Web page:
How to bring investment back to Ontario

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Appeared in the Ottawa Sun, September 19, 2018
How to bring investment back to Ontario

The start of a new government’s term in office represents a window of opportunity to address pressing problems. In Ontario, Premier Doug Ford’s still-new Progressive Conservative government has many challenges to choose from.

So the question of what to prioritize is critically important. A top priority should be fixing one of Ontario’s most longstanding policy challenges—weak business investment in the province.

Ontario’s challenge in this area is substantial. One Fraser Institute study authored by Philip Cross, a former high-level official at Statistics Canada, showed that business investment in 2017 still had not recovered to pre-recession levels (from before the financial crisis of 2008/2009). In other words, we’ve seen a decade of stagnation and even decline in business investment.

To be clear, a lack of investment isn’t just a matter of concern for economists or business executives—it has a profound negative impact on the economic fortunes and well-being of Ontarians at all income levels. Business investment is the lifeblood of any economy’s long-term growth, and ultimately helps drive job-creation, wage growth and the quality of economic opportunities available to Ontarians.

This reality was made clear by a more recent Fraser Institute study analyzing Ontario’s economic performance compared to other provinces. It showed that on job-creation, wage growth and government debt accumulation Ontario ranked at or near the bottom among the provinces. Again, the province’s weak performance in attracting business investment helps drive all of these poor outcomes.

So we know what the goal should be—get businesses and entrepreneurs more excited about investing in Ontario, starting new businesses and expanding existing operations. But how?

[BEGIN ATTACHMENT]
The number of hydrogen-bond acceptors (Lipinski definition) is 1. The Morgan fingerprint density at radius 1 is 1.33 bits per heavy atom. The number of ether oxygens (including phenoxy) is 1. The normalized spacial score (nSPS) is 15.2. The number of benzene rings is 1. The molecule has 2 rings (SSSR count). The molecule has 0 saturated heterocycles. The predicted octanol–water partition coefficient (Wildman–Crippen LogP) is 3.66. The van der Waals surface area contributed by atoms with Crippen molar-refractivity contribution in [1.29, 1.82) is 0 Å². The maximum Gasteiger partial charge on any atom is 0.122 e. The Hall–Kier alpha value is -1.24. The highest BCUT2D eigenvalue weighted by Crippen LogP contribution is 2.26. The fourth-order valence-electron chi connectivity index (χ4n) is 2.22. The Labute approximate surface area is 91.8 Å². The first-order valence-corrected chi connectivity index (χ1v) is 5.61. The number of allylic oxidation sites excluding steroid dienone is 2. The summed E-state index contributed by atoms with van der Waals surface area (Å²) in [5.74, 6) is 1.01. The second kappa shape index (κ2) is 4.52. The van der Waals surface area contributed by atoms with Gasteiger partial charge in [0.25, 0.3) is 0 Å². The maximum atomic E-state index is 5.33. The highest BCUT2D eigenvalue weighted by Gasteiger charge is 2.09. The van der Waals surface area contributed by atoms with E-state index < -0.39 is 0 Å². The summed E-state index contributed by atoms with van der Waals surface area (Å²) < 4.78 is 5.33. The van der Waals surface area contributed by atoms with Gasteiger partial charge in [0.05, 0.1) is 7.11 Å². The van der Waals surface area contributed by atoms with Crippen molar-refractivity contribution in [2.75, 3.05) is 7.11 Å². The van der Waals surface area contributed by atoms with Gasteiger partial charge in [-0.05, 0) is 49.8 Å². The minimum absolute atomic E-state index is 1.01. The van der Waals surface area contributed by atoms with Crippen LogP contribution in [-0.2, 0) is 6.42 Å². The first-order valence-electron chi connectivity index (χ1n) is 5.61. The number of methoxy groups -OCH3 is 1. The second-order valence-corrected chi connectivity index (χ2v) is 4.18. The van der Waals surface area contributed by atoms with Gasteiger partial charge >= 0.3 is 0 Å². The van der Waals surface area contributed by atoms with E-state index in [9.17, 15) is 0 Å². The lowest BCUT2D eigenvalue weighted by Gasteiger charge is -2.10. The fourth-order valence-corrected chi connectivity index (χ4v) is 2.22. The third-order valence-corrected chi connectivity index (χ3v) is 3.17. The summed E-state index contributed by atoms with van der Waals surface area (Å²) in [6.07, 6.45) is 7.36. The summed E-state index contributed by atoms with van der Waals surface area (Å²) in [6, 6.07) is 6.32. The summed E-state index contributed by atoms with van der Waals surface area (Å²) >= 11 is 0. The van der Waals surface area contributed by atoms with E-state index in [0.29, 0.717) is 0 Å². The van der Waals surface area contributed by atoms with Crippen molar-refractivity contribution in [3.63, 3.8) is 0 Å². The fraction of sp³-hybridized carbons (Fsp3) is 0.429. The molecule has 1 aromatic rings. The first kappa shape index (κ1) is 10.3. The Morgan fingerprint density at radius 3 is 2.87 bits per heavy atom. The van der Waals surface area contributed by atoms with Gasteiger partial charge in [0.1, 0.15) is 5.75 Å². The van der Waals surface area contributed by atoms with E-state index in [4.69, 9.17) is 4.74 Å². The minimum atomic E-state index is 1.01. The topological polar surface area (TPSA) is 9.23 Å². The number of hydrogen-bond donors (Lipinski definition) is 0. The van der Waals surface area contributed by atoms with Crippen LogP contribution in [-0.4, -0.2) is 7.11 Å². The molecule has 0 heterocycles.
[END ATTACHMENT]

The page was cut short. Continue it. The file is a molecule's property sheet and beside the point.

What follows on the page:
There’s no one answer. But lightening the tax burden on businesses would be a great place to start. Recent federal tax policy changes in the United States have made that country a much more attractive destination for investment. Ontario could similarly help promote investment growth with business tax relief of its own.

Of course, some will complain that business tax cuts only benefit “the rich,” but the evidence to the contrary is overwhelming. Economic research clearly shows that lower business taxes tend to result in higher wages for employees. In short, if a person owns shares in, works for, or buys things from Ontario-based businesses, they stand to benefit from meaningful business tax reform.

But taxes aren’t the only costs companies consider when deciding where to invest. Ontario’s high electricity prices also deter companies in industries that use a lot of energy for their operations. It’s hard to believe, but Ontarians once enjoyed some of the lowest power prices in North America—policy reforms aimed at regaining this advantage, or at least taking steps in this direction, are long overdue after a long period where affordability has been deprioritised (to say the least) as an objective of electricity policy.

Finally, nothing will be easy about renewing business investment in Ontario, and there’s no silver bullet. However, if the Ford government adopts a laser-like, evidence-based approach to this crucial issue, it will likely convince investors that Ontario is indeed open for business again.

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